Obama Rescues Campaign Tradition: Vote for President…with the Best Music

In the eleventh hour President Barack Obama’s re-election campaign for a second term seems to have unwittingly saved the grand tradition of campaign music from oblivion. At Obama rallies in Virginia, Ohio and Iowa this week and last, Bruce Springsteen initiated what is described as an “acoustic” and “off-the-cuff campaign song.” Republican Presidential candidate Mitt Romney‘s campaign has no song or music it regularly uses and until the Springsteen effort, neither did Obama’s. It means that 2012 will not mark the first presidential campaign in history without a sound of some sort (http://www.huffingtonpost.com/2012/10/24/bruce-springsteen-obama-rally-virginia-imitation-song_n_2008387.html?utm_hp_ref=entertainment).

Meanwhile, Americans will turn out to the polls and vote for President on Tuesday, November 6….but you can vote here and now for President….with the best campaign music.

From the 1896 to the 2008 campaign, 19 candidates have been elected president using campaign music in genres from rap, ragtime, show tune, southern rock, march, country-western, and ballad (a 20th, Gerald Ford lost).

Drawing from the range of a over a century’s worth of national talent, these songs have been performed by the likes of Frank Sinatra, Stevie Nicks, Al Jolson, Scarlett Johansson, Irving Berlin, Carmen Miranda, will.i.am, Ethel Merman, Eubie Blake, Connie Francis, Woody Guthrie, Carol Channing and Billy Ray Cyrus.

Over the course of these twenty-four presidential election campaigns, four distinct periods can be defined, affected by technology, social and political events, the candidates’ personalities and the evolution of popular music.

To streamline the  process, voting here is for one candidate within each category. You can hear each song here, on this page and also get the full story on how each song came about by clicking the link beneath the corresponding President’s name.

You have until next Monday, November 5 to cast your ballot  for “President with the Best Campaign Music.”

The President and his song with the highest percentage will be posted here the next day, Tuesday, November 6, Election Day.

The Originals: McKinley, Roosevelt, Taft, Wilson, Harding, Coolidge, Hoover

The Originals,” 1896-1928. From the turn of the 20th century until the Jazz Age, each winning presidential candidate had an original piece of music written specifically for them as a campaign song, some created by noteworthy composers.

William McKinley, “Hooray For Bill McKinley!” 


Theodore Roosevelt, “We’re Ready For Teddy Again! 


William Howard Taft, “Get On the Raft With Taft”

(link to story is same as the one for Roosevelt above)

Woodrow Wilson, “Wilson, That’s All!” 

(link to story is same as the one for Roosevelt above)

Warren G. Harding, You’re the Man for Us!


Calvin Coolidge, “Keep Cool & Keep Coolidge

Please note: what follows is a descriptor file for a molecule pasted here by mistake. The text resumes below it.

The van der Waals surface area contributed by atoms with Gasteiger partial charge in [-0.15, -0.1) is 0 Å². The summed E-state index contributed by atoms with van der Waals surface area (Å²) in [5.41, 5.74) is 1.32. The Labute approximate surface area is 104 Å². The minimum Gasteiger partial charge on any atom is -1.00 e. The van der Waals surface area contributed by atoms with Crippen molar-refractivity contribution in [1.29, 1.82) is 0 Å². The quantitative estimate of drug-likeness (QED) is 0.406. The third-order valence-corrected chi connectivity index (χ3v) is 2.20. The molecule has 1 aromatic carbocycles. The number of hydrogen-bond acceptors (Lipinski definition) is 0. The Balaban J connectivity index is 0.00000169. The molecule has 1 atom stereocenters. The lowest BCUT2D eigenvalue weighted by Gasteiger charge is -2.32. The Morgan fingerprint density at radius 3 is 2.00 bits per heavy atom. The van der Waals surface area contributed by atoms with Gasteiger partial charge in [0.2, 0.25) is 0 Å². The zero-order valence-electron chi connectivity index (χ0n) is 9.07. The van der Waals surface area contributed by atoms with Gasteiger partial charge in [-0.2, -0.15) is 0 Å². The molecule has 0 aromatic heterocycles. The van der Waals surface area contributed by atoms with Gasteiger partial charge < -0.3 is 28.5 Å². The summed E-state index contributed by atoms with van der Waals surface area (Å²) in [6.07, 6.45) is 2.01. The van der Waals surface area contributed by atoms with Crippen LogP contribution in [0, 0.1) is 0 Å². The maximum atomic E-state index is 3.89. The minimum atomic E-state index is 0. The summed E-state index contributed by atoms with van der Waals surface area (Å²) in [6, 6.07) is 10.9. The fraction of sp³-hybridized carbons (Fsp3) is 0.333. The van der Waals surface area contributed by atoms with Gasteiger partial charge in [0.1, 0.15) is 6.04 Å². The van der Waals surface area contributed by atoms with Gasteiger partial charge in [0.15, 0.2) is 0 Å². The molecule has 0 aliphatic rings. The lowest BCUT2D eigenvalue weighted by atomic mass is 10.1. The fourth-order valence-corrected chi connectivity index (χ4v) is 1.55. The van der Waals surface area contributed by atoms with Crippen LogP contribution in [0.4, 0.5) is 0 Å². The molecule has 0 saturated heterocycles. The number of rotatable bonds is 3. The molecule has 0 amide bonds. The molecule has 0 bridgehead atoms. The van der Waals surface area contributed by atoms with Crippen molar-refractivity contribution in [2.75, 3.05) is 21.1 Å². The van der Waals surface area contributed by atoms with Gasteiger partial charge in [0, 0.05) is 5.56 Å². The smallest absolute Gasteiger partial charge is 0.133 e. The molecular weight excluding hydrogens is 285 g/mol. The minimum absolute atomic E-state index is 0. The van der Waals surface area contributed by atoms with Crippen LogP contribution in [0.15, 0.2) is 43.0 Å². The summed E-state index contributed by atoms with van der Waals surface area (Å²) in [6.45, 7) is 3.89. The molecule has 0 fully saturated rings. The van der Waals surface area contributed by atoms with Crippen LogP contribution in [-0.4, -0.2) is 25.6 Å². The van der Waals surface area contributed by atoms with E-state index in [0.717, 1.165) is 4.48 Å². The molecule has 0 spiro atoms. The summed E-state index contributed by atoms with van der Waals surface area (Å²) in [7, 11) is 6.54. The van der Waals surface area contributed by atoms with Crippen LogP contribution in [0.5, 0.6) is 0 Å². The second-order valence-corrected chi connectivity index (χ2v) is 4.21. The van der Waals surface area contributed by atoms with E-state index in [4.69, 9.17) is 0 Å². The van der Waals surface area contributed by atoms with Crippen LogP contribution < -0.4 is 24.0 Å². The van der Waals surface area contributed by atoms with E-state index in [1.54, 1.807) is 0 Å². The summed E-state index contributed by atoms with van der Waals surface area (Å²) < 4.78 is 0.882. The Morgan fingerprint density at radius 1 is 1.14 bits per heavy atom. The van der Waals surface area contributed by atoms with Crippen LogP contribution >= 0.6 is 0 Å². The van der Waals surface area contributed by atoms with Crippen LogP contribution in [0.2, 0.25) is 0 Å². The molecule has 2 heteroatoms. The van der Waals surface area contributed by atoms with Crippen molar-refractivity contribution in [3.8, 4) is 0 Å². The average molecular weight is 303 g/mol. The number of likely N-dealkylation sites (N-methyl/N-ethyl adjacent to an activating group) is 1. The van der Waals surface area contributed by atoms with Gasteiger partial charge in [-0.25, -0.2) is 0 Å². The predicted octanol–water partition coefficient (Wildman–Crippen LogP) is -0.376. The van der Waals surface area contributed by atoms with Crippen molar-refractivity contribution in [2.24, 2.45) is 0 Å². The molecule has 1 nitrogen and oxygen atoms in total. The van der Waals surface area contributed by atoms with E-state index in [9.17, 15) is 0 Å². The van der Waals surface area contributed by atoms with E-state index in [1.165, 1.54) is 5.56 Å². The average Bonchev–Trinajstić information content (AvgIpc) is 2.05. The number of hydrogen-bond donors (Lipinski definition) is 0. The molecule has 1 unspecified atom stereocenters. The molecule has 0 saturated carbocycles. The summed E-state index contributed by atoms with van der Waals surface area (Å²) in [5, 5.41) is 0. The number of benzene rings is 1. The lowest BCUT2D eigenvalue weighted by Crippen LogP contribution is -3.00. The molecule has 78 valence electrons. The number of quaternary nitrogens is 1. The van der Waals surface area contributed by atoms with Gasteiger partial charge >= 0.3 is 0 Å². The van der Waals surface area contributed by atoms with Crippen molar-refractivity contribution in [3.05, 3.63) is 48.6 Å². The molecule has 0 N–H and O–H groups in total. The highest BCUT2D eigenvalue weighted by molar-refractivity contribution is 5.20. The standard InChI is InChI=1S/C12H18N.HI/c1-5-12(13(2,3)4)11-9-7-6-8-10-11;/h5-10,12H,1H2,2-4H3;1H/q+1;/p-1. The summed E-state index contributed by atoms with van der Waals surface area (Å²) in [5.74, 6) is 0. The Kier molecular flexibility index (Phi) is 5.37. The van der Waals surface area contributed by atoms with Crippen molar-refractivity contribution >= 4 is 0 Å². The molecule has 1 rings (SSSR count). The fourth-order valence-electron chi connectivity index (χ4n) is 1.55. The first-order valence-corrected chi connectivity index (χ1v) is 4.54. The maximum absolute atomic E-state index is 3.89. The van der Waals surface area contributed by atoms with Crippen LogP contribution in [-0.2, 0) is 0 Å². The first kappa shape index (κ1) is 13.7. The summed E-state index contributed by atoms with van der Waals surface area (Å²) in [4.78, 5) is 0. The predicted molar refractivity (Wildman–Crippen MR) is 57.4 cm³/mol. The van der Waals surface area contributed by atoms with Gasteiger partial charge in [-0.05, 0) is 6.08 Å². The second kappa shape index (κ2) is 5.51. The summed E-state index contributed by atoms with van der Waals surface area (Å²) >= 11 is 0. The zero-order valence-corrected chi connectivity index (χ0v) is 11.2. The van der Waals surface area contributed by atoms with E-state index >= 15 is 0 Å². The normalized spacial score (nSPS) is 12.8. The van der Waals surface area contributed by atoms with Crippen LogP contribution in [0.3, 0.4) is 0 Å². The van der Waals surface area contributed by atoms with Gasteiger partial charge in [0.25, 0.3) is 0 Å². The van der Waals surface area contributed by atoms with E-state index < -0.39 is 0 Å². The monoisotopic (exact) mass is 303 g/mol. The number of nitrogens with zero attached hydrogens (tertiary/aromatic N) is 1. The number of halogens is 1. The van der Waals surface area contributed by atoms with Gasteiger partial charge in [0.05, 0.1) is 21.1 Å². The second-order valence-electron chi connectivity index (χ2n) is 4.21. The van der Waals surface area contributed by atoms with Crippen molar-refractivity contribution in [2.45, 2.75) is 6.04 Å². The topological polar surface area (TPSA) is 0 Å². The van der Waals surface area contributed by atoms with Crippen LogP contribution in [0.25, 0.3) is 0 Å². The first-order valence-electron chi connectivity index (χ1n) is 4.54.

Herbert Hoover, “Hail Herbert Hoover! 


The Adapters: FDR, Truman, Ike, JFK, LBJ

The Adapters,” 1932-1964. From Franklin D. Roosevelt to Lyndon B. Johnson, through the Depression to the Age of Aquarius, the lyrics of popular Hollywood and Broadway tunes were adapted to the messages and personalities of the candidates.

Franklin D. Roosevelt, “Happy Days Here Again!”


Harry Truman, “I’m Just Wild About Harry!


Dwight D. Eisenhower, “They Like Ike.”



John F. Kennedy, “High Hopes” 


Lyndon B. Johnson, “Hello Lyndon!


The Revivalists: Nixon, Ford, Carter

“The Revivalists,” 1968-1976. For a brief period, covering the elections of Richard Nixon, Gerald Ford and Jimmy Carter, there was a revival of the originally-composed presidential campaign song.

Richard Nixon, “Nixon’s the One!” 


Gerald Ford, “I’m Feeling Good About America”


Jimmy Carter: “Why Not the Best?”


The Appropriators: Reagan, Bush, Clinton, Bush, Obama

“The Appropriators (& One Originator),” 1980-2008. From 1980 through 2004, presidential candidates adopted contemporary popular music but had to frequently drop the songs under threat of legal action by its composers. In 2008, Obama – who reportedly wanted to have his own unique campaign song, adopted a non-commissioned contribution.

Ronald Reagan, “California, Here I Come!” 


George Bush, “This Land is My Land”


Bill Clinton, “Don’t Stop Thinking About Tomorrow!


George W. Bush, “We the People”


Barack Obama, “Yes, We Can!”


Categories: Barack Obama, Campaign Music, Franklin D. Roosevelt, History, Hollywood, Pop Culture, Presidents, The Obamas

Tags: , , , , , , , ,

14 replies »

  1. Two comments, if I may: I took care of a wonderful lady, Elizabeth Underhill, who at the age of 19, was scheduled to be a passenger, along with her family on the ill-fated Titanic. She was a 1921 graduate of NYU Law School (one of her classmates was Benjamin Harrison’s daughter Elizabeth Harrison Walker), three trips around the world, 49 times across the Atlantic Ocean, and the first woman bank director in county history. But, first and foremost, she was a dyed-in-the-wool Republican. She’ll be gone 30 years next month (Elizabeth was 2 weeks from turning 90), when she died in the 21 room mid-Victorian home that she was born in). I can still vividly recall singing ‘Get on the Raft with Taft,’ as she sipped her daily martini.